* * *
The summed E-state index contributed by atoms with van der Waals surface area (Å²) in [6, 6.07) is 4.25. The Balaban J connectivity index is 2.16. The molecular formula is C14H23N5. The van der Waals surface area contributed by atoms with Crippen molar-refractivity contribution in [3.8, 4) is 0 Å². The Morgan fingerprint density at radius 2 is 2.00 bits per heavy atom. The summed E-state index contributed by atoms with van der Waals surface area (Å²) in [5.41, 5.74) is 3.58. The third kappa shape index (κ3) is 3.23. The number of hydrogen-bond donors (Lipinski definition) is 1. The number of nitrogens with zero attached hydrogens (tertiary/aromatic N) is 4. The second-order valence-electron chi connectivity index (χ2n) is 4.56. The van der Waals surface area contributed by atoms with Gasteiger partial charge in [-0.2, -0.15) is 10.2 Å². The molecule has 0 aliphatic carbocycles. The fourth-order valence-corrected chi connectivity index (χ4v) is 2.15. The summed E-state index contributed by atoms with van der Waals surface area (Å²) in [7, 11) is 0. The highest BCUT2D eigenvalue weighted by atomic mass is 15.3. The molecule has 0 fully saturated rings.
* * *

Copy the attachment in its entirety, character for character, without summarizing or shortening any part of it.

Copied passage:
The summed E-state index contributed by atoms with van der Waals surface area (Å²) in [6, 6.07) is 4.25. The Balaban J connectivity index is 2.16. The molecular formula is C14H23N5. The van der Waals surface area contributed by atoms with Crippen molar-refractivity contribution in [3.8, 4) is 0 Å². The Morgan fingerprint density at radius 2 is 2.00 bits per heavy atom. The summed E-state index contributed by atoms with van der Waals surface area (Å²) in [5.41, 5.74) is 3.58. The third kappa shape index (κ3) is 3.23. The number of hydrogen-bond donors (Lipinski definition) is 1. The number of nitrogens with zero attached hydrogens (tertiary/aromatic N) is 4. The second-order valence-electron chi connectivity index (χ2n) is 4.56. The van der Waals surface area contributed by atoms with Gasteiger partial charge in [-0.2, -0.15) is 10.2 Å². The molecule has 0 aliphatic carbocycles. The fourth-order valence-corrected chi connectivity index (χ4v) is 2.15. The summed E-state index contributed by atoms with van der Waals surface area (Å²) in [7, 11) is 0. The highest BCUT2D eigenvalue weighted by atomic mass is 15.3. The molecule has 0 fully saturated rings.